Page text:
10 Most Surprising Things in China

Cormorant Fisherman by the Li River

As I mentioned, China surprised me in many ways. Today I’d like to mention 10 things that I found most surprising:

  1. It’s like travelling through time. Some parts of China are like taken from the past but some are taken directly from the future. Take farmer or flea markets in the countryside – they are something you won’t see anymore in Europe. They’re long gone. Not only people buy food there, but also it’s a social event, with people meeting, talking, having their hair cut etc. But places like Shanghai or Chengdu can be as futuristic as possible. Take Maglev train for instance – which reaches impressive 430 kph speed.
  2. Many sites are more beautiful than in the photos. Many tourist sites surprised me by being more impressive than in the photos or videos. Most of the images don’t co the vey scale of those things too well. Places like Forbidden City or Great Wall of China are so huge, so monumental that it’s difficult to describe. When you stand on the Great Wall you can see wall stretching over the mountains many kilometres from you.
  3. Fantastic cuisine. The chances are you already tried Chinese food, and you probably know it’s really delicious. What I didn’t know is that most of the Chinese bars and restaurants in the west are run by immigrants from the southern provinces which cuisine is completely different from the northern or central provinces. Also, many dishes are adapted for the western people tastes. I tried many delicious dishes in China: from various dumplings, famous Peking duck roasted over fruit-tree wood fire to sea fans noodles, lamb kebab served by the Muslim minority or extremely spicy dishes in Sichuan province. Really, the cuisine of China is very rich and varies from region to region… and is delicious across the country.
  4. China is very easy to travel through. There are direct flights between all major cities and there are high-speed trains connecting a lot of cities as well (and the list of bullet trains is rapidly growing). There are also numerous buses to get to some other places. Of course, it still happened to me that I had to spend 17 hours on a train to get from Xi’An to Chengdu but that was an exception and I used that time to flag my photos and watch a few episodes of various TV series.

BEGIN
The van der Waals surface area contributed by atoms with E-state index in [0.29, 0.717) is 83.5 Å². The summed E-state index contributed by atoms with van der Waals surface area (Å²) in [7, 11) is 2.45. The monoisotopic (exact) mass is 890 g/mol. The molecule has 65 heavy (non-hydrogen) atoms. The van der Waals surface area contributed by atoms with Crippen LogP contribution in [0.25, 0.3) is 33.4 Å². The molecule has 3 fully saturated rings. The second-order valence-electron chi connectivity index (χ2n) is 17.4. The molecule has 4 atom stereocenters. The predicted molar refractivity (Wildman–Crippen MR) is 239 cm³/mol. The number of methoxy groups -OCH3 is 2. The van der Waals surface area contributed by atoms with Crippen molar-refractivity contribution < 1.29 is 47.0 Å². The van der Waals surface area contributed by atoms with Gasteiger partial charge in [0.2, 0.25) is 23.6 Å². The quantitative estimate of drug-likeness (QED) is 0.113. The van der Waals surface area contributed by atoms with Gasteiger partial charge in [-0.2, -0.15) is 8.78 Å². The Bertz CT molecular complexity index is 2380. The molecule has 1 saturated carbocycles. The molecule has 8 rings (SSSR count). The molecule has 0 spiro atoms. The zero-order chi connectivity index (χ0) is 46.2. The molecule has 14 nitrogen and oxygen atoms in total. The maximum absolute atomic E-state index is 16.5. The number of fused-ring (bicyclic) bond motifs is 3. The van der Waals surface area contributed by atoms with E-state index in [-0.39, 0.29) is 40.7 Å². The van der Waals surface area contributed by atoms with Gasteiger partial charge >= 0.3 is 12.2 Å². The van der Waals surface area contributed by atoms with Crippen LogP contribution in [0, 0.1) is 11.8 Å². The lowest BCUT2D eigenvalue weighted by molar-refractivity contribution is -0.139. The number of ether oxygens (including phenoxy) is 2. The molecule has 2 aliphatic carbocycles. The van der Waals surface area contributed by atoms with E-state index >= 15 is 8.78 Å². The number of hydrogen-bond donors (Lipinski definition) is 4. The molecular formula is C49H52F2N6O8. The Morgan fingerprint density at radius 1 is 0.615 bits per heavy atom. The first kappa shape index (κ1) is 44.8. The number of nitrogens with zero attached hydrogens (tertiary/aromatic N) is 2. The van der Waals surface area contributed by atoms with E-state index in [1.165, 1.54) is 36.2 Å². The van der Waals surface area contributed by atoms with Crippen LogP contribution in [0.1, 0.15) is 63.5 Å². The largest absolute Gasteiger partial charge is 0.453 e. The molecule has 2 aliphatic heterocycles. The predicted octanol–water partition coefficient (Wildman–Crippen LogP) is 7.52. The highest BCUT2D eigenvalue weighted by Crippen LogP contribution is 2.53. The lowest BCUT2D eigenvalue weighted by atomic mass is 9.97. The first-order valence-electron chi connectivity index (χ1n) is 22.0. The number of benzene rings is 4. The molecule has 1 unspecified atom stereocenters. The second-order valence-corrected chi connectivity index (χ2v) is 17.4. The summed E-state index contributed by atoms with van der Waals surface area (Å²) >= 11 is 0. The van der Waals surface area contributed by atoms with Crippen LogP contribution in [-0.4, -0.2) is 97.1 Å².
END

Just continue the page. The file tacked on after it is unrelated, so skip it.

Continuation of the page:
5. It’s very clean in most of the places. I expected Beijing to be as dirty as any other city of comparable size. But Beijing and most other cities I visited were very very clean. But I only mean no rubbish on the street – smog is virtually everywhere. And the exception is Shanghai – it’s as dirty as any other big city I’ve been to 🙂
  6. Never before had I seen so many great and expensive cars. It was especially visible in Beijing, Xi’An and Chengdu but generally, anywhere I went I came across many luxurious vehicles. I haven’t seen so many of them in any other country I visited so far.
  7. English is virtually useless. I knew that almost no one speaks English in China apart from some hotel/restaurant staff in major cities. And that was true. But what I didn’t expect was that there are almost no signs or information written in English. And no one understands even the simplest words/phrases like “yes” or “no”. And that taxi or bus drivers don’t even understand addresses written in English so you need to have them prepared in Chinese. In fact, it’s even worse sometimes. A waiter in a restaurant, reception staff or a stranger in the street you wanted to ask for directions can literally escape seeing you approach him! It’s because they’re afraid they won’t be able to help.
  8. Westerners are a tourist attraction for Chinese tourists – we were photographed all the time. Not only in the countryside where we were indeed rare but even in Beijing where there are plenty of foreigners. Sometimes people approached us and kindly asked to have a photo with us but much more often they took a photo of us without asking, sometimes in quite a rude way from less than half a meter. That was quite weird and creepy.
  9. Smog is almost everywhere. From big cities to countryside to natural parks – we experienced it on every single day. Fortunately, it wasn’t very bad, the visibility was still pretty good most of the time but there was often greyish thin layer covering the sky. What I hadn’t realized (or hadn’t given it much thought) is that smog is working as an enormously sized light diffuser. So light during sunrises and sunsets wasn’t very good most of the time, it lacked dramatic features I’m used to. On the other hand, it created a bit mysterious mood on some of my photos as it looks almost the same as fog. And also made the mid-day light less harsh thus allowing to take nice pictures at that time of the day.
  10. Neons are everywhere! Even historical old towns which look gorgeous during the day with their stone or wooden houses change into some kind of disco with every building flashing with vibrant reds, blues, greens or pinks. Different aesthetics, I guess.

2017-11-15T14:23:30+00:00 November 15th, 2017|Posted in: China, travel guide|